You know, one of the hardest pills for me to swallow when I was in fundamentalism was the whole women's equality-submission trope. I'm by nature a fairly independent woman, and it stung every time I was denigrated or dismissed when I lived in FundyVille.
Unfortunately, I did end up swallowing some of that bad medicine, and the damage it did is still with me (though it is healing more and more the longer I am out of it). For a while, I even believed that women were unable to be as spiritually discerning as men - though it was really more that I believed that good Christian girls were supposed to believe it. My soul raged and raged against the notion, but I bit back the tears and meekly said, "ok". Surprisingly, one of my Bible Doctrines teachers in Fundy University clearly repudiated the notion my junior year, and made it okay for a good Christian girl to not believe that steaming pile. But the daily practical theology applications still constantly whispered to me that I was less than what I was.
Then, along came "complementarianism". It's the "kinder and gentler" conservative christian view. It supposedly acknowleges the abuses of men perpetuated on women in the world and in the name of Christianity, and walks a middle ground between that and a "unisex" culture. Whatever that means. Seriously, go read John Piper's treatise on it. It's very weird.
In my experience, one of the interesting things about conservative Christian teachings on men vs. women is that it's nearly always accompanied by protestations that these statements don't mean that that men and women are unequal or that men are better than women. Again, the longer I'm out of FundyLand, the more hollow this feels to me. In fact, I see them as signaling direct lies anymore. If your beliefs don't really indicate sexism, then why do they feel as though they do? And why do you insist on telling me so often that they don't?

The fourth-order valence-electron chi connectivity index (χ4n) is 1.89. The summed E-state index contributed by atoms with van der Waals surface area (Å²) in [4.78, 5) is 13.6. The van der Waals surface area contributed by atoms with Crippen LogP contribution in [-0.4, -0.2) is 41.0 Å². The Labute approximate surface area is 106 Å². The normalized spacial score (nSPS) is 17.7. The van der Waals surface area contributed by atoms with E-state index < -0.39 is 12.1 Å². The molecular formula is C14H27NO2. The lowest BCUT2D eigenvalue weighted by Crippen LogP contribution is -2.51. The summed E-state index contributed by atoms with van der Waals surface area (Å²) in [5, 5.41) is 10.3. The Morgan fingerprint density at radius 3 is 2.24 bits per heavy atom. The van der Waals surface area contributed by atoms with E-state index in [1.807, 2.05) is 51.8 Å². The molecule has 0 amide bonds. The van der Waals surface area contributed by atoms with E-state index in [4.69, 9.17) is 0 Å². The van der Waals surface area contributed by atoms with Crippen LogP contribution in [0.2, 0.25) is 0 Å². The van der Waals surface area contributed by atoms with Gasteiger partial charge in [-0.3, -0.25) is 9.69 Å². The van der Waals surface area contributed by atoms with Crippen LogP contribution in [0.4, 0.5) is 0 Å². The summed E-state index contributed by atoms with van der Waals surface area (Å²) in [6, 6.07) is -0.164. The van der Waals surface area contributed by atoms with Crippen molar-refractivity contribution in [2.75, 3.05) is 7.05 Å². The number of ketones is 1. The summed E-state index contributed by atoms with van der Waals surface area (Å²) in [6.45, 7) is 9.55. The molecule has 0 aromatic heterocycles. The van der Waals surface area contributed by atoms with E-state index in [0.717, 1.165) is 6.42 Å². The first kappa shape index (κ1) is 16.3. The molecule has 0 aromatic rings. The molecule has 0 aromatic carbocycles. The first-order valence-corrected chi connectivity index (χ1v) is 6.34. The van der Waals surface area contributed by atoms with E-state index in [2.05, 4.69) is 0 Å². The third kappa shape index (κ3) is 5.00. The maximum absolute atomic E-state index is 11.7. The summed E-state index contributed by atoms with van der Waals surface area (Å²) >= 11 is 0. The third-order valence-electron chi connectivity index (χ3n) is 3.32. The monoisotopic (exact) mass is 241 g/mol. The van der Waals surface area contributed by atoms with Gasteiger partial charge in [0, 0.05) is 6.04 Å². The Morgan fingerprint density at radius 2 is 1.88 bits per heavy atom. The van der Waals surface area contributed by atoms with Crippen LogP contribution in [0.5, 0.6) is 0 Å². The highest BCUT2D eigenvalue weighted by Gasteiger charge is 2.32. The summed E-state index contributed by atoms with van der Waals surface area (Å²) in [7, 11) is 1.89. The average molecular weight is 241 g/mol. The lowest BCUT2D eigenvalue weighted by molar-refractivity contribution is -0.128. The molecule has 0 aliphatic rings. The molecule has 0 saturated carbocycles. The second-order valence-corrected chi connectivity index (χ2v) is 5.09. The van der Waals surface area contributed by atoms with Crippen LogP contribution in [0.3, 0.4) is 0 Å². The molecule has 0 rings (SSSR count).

Anyway. I set all this up because I recently spent a weekend at various functions associated with my 20th high school class reunion. I went to public high school, and graduated with in a class of 370 or so students. After high school, I was in Fundy University, and then I went through a medical education - and the medical field is still pretty sexist. So really, it's been 20 years since I've been treated like a human in an educational setting.
At the reunion, however, I was utterly flabbergasted at how I was treated by the men from my high school graduating class. No one, male or female, made assumptions about my role in the medical field (no, I'm not a nurse). I was treated with respect and dignity by every man I talked to. I helped cook breakfast at one of the events, and I was the *only* woman in the kitchen. Men everywhere were shouldering at least an equal share of caring for the children who came along with them and were respectful and kind to their wives.
Let me tell you, I was bust-my-buttons proud of my generation and my graduating class. My eebil godless public school produced a kind, responsible, and fair group of men (and women). It was very validating, because not only does time and distance from FundyLand ease the pain, it also makes me wonder if things actually happened differently from the way they felt. Experiences like this confirm the awfulness of what I had accepted for years.
But no more. Complementarians can talk out of both sides of their mouths all they like, but I don't buy it. I've tasted real equality outside their circles, and I will never settle for their cheap imitation again.
Oh, and go Tigers. I'm proud to be one of you.